Homescreen: July 2014

I’ve really enjoyed reading enjoy reading the regular homescreen posts from Joshua Ginter and David Sparks. Beyond a simple enjoyment of good writing and cool apps, I think it’s a really interesting way to look at how the way you work changes over time. Rather than reviewing them in isolation, I’ve always found app reviews, in particular, to be more interesting in the context of the other tools around them. With that in mind, I have decided to give it a go myself.

These are the apps currently taking up space on my iPhone homescreen:


The three rows are roughly organized into three categories. The top row holds the apps I use to consume information or media.

  • Unread is my favorite RSS reader. It’s gorgeous and the gestures are simply phenomenal. Jared Sinclair’s post on the philosophy of Unread had a huge impact on what I choose to subscribe to, and how I read writing for the web.
  • Castro is my Podcast Client. It may lack features from other clients, but it’s super fast and a consistent joy to use.
  • Tweetbot is my Twitter Client. This one’s in a class of its own. Subtle animations and fantastic gestures provide great feedback, and make navigation a breeze.
  • Beats is my favorite music streaming service. I’m still in my first month of my subscription, but it was pretty clear early on that the beats experience fit me better than the competition in just about every way.

The middle row is made up of apps I use for creation or curation.

  • Day One is a Journal, but I also use it for notes and just about everything that doesn’t fit anywhere else.
  • Ember is where I keep my design inspirations, my screenshots, and most recently, my photography. With the most recent update, Ember has basically become my self hosted Evernote replacement.
  • Safari is such a great mobile web browser, I haven’t found a reason to use a third part replacement.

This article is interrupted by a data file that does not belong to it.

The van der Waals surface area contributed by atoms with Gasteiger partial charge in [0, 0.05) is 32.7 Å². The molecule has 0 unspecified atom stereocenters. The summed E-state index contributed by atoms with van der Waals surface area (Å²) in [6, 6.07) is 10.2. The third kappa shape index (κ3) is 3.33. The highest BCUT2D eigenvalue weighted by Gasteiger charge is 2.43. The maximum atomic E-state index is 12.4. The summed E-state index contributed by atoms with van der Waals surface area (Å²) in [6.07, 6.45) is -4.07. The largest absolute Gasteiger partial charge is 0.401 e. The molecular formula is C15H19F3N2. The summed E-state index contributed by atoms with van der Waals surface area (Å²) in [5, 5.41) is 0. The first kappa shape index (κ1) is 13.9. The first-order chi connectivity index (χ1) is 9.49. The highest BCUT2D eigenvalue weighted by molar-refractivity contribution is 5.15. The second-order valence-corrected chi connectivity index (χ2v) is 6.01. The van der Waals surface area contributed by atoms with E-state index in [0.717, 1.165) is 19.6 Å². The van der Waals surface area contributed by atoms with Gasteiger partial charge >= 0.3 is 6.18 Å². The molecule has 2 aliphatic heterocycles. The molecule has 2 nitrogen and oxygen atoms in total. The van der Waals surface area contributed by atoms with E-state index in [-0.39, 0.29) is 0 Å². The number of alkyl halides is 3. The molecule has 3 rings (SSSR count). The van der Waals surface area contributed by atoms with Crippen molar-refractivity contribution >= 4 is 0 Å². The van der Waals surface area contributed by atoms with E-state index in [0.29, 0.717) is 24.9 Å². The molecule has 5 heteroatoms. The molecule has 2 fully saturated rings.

• Flickr has been my motivation to get back out and start taking photos again. It’s always been a great site, but it really stepped up its game in the past year or two. Such a beautiful app.

The bottom row holds the apps I use for scheduling and organization.

  • Fantastical is my Calendar. It's such an elegant piece of software, one whose design is just as an important feature as its bar-setting language parsing and flexible integration with a staggering amount of apps. I always enjoy using it.
  • Weather Line is a gorgeous weather app. Weather apps all do essentially the same thing, but I found that out of all of them, Weather Line presents the forecast in the most readable, and visually impressive way.
  • Dispatch has recently become my mail app of choice. Every action in Dispatch can take can be customized and extended, it’s crazy powerful. For example, tapping a link pops up a share sheet with options ranging from read-later services, Omnifocus, browsers (including 1password), you name it. With less than a month with the app so far, it’s already become a permanent fixture on my homescreen, and I’ve got no plans to change that.
  • Omnifocus is my task manager, list organizer, and general stress reliever. I love this app. Once I “got” how I was supposed to use it, and started emptying my head of everything that was taking up brain space, I quickly felt lighter and more capable of actually getting to all the small things that need to be done throughout the day.

I keep the messages and phone app in my dock for quick communication and to make sure I can always see if I’ve missed a call or a text. Launch Center Pro contains a lot of little automations and easy access to One Password and other utilities (I know, I’m grossly underusing it’s potential), and Drafts is my quick note taking/text triage for thoughts and ideas throughout the day.

Walter Somerville